Back in 2008, Casey Affleck teamed with his then-brother-in-law Joaquin Phoenix to film the experimental mockumentary I'm Still Here.
The film was controversial at the time of its release due to Phoenix's Andy Kaufman-like immersion in his role, which culminated in a notorious David Letterman interview that left many convinced the actor was suffering some sort of mental collapse.
Many predicted that Here would do irreparable damage to both Affleck's career, and now it's beginning to look as though that may be the case - but for reasons that have nothing to do with the failure of the movie.
Currently, Affleck is enjoying a wealth of awards season buzz for his performance in Manchester By the Sea, and he's currently considered in Best Actor Oscar race.
Unfortunately for Affleck, the increased media attention generated by his awards push has brought with it some renewed interest in a some disturbing allegations from his past.
In 2010, two women who worked on Here came forward to accuse Affleck of multiple acts of sexual harassment.
Producer Amanda White and cinematographer Magdalena Gorka sued Affleck for $2 million and $2.25 million respectively, claiming that Affleck verbally and physically harassed them during their time working on the film.
White alleged that Affleck often boasted to her about his “sexual exploits," and at one point instructed another crewmember to show her his penis, despite her objections.
She also claimed that Affleck tried to get her to stay in a hotel room with him, and that when she refused, he “grabbed her in a hostile manner in an effort to intimidate her into complying.”
Gorka made similar allegations and claimed that Affleck once climbed into a bed she was sleeping in and proceeded to "caress her back," adding that "his face was within inches of hers and his breath reeked of alcohol.”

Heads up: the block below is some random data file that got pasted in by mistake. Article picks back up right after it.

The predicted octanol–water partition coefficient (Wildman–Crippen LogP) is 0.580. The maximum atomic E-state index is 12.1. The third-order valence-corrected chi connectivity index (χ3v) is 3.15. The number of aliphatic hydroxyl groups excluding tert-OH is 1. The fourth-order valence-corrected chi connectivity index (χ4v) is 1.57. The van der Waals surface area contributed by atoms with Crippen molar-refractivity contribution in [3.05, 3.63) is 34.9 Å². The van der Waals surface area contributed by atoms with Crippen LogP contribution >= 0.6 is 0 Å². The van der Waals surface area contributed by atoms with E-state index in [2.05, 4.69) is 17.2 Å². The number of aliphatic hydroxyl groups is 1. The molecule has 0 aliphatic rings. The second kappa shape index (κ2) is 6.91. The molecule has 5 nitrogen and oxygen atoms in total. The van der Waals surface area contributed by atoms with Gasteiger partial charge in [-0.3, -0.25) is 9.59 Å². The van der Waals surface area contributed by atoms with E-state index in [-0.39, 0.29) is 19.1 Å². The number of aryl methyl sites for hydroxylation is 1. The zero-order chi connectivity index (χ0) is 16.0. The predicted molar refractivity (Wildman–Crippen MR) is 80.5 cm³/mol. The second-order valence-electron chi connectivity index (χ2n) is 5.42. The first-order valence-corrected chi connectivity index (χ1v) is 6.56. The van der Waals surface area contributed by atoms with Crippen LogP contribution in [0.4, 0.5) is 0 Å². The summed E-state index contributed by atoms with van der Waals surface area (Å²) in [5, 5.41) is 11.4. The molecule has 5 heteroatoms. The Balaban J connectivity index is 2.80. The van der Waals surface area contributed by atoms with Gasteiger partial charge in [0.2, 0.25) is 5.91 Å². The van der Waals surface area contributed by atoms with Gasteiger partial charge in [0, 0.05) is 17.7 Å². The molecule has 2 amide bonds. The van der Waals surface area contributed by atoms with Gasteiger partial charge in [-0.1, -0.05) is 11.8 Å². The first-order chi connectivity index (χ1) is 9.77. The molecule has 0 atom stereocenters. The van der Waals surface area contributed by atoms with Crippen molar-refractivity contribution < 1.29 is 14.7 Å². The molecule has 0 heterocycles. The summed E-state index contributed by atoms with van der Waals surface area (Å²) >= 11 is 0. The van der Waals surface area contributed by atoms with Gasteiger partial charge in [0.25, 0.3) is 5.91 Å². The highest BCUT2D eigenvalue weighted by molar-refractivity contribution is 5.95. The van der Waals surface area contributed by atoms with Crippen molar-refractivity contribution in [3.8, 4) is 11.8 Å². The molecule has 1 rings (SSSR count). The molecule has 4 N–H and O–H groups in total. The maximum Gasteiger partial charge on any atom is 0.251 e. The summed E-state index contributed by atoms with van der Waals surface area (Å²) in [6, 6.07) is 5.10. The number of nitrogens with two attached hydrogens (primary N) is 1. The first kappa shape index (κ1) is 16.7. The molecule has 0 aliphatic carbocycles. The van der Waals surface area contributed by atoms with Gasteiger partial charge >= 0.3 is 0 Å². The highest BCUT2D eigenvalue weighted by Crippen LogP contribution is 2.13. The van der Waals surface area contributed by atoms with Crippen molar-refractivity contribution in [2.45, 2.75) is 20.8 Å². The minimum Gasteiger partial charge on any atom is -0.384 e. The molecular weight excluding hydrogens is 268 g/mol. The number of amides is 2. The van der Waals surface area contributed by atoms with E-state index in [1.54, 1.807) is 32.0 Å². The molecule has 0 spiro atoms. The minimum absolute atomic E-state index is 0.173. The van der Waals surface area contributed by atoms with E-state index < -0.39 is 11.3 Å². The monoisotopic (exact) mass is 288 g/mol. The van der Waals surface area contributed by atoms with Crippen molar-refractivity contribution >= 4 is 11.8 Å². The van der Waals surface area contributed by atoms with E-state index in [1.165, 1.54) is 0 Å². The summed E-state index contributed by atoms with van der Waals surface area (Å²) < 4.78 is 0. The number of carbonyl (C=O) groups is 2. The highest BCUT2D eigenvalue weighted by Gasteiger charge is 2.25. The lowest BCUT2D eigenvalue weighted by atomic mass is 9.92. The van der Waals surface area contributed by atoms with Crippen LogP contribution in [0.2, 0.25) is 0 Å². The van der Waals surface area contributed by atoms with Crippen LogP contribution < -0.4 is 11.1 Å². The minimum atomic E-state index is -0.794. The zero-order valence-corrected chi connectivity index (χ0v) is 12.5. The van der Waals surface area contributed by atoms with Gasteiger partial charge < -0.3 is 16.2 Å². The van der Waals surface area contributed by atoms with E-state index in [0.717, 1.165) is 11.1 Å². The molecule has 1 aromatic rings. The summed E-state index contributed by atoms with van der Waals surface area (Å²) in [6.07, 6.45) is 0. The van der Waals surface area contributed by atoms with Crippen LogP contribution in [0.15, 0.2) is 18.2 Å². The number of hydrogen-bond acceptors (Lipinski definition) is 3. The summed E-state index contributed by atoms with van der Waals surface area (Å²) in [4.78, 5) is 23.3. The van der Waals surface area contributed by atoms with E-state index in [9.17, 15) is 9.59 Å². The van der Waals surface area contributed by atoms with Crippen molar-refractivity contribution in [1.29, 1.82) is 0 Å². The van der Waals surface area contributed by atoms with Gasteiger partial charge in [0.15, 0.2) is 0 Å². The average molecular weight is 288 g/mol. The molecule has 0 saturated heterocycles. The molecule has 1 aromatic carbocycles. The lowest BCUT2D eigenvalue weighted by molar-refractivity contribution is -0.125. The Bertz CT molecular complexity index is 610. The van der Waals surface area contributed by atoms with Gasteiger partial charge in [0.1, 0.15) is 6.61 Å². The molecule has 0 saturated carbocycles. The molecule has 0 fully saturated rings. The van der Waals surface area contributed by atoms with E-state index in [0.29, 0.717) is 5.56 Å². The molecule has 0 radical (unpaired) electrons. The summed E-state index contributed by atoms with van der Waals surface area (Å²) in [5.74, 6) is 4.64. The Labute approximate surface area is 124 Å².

Gorka described her encounters with Affleck as “the most traumatizing of her career.”
Affleck was married to Phoenix's sister Summer at the time of the alleged incidents.
Shortly after White and Gorka filed their suits, Affleck publicly denied the allegations and threatened to countersue.
He later settled both cases out of court for an undisclosed sum.
Affleck's situation is drawing comparisons to that of Nate Parker, the star and director of Birth of a Nation, who was also the subject of critical acclaim and awards buzz until the revelation that he was accused of a brutal gang rape by a woman who later committed suicide.
Obviously, the allegations against Parker are far more disturbing (he was acquitted at trial, but his co-defendant served several years behind bars), but many still feel that Affleck is benefiting from a double standard.
Parker, a black man, found himself at the center of a firestorm of criticism and negative press coverage, while Affleck has scarcely forced to answer for the charges against him.
Parker's name was quickly dropped from all conversations about awards season contenders, and his film quietly came and went from theaters.
Audiences and the industry will likely be much more kind to Affleck.
The younger brother of Ben Affleck has already taken home acting prizes from the Gotham Awards and the National Board of Review, both of which are considered early Oscar predictors.